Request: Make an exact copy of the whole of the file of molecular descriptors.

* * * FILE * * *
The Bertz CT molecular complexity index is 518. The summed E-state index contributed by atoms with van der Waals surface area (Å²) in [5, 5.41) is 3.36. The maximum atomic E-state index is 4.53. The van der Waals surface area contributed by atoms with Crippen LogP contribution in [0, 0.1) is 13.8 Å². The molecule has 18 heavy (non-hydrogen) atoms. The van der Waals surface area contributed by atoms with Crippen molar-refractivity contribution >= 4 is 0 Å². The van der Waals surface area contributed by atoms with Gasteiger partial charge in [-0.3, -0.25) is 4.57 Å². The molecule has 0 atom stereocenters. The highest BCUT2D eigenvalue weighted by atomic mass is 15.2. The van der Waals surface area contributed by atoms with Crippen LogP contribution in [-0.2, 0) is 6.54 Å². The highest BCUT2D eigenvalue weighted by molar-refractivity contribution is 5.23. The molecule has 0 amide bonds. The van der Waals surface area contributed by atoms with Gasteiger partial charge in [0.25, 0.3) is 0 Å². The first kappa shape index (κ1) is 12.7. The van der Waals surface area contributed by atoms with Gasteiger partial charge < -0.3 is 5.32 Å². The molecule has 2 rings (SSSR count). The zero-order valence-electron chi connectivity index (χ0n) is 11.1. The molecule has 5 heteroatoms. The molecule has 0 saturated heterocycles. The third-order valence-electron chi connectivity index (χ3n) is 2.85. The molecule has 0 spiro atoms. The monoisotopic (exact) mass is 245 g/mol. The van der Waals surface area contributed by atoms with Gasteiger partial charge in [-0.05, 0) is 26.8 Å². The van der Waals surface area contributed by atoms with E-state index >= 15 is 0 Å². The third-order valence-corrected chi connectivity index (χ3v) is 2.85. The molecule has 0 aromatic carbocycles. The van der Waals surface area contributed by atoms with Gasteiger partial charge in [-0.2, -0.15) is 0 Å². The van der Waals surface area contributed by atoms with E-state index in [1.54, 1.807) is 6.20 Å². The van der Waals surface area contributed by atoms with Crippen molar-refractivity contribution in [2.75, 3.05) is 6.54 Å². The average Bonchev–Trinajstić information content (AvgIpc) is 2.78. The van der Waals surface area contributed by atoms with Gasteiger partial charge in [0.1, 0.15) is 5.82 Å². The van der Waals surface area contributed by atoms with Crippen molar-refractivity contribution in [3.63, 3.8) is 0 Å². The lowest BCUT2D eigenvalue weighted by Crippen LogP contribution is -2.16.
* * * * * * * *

The Bertz CT molecular complexity index is 518. The summed E-state index contributed by atoms with van der Waals surface area (Å²) in [5, 5.41) is 3.36. The maximum atomic E-state index is 4.53. The van der Waals surface area contributed by atoms with Crippen LogP contribution in [0, 0.1) is 13.8 Å². The molecule has 18 heavy (non-hydrogen) atoms. The van der Waals surface area contributed by atoms with Crippen molar-refractivity contribution >= 4 is 0 Å². The van der Waals surface area contributed by atoms with Gasteiger partial charge in [-0.3, -0.25) is 4.57 Å². The molecule has 0 atom stereocenters. The highest BCUT2D eigenvalue weighted by atomic mass is 15.2. The van der Waals surface area contributed by atoms with Crippen LogP contribution in [-0.2, 0) is 6.54 Å². The highest BCUT2D eigenvalue weighted by molar-refractivity contribution is 5.23. The molecule has 0 amide bonds. The van der Waals surface area contributed by atoms with Gasteiger partial charge in [0.25, 0.3) is 0 Å². The first kappa shape index (κ1) is 12.7. The van der Waals surface area contributed by atoms with Gasteiger partial charge < -0.3 is 5.32 Å². The molecule has 2 rings (SSSR count). The zero-order valence-electron chi connectivity index (χ0n) is 11.1. The molecule has 5 heteroatoms. The molecule has 0 saturated heterocycles. The third-order valence-electron chi connectivity index (χ3n) is 2.85. The molecule has 0 spiro atoms. The monoisotopic (exact) mass is 245 g/mol. The van der Waals surface area contributed by atoms with Gasteiger partial charge in [-0.05, 0) is 26.8 Å². The van der Waals surface area contributed by atoms with E-state index >= 15 is 0 Å². The third-order valence-corrected chi connectivity index (χ3v) is 2.85. The molecule has 0 aromatic carbocycles. The van der Waals surface area contributed by atoms with Gasteiger partial charge in [-0.2, -0.15) is 0 Å². The van der Waals surface area contributed by atoms with E-state index in [1.54, 1.807) is 6.20 Å². The van der Waals surface area contributed by atoms with Crippen molar-refractivity contribution in [2.75, 3.05) is 6.54 Å². The average Bonchev–Trinajstić information content (AvgIpc) is 2.78. The van der Waals surface area contributed by atoms with Gasteiger partial charge in [0.1, 0.15) is 5.82 Å². The van der Waals surface area contributed by atoms with Crippen molar-refractivity contribution in [3.63, 3.8) is 0 Å². The lowest BCUT2D eigenvalue weighted by Crippen LogP contribution is -2.16.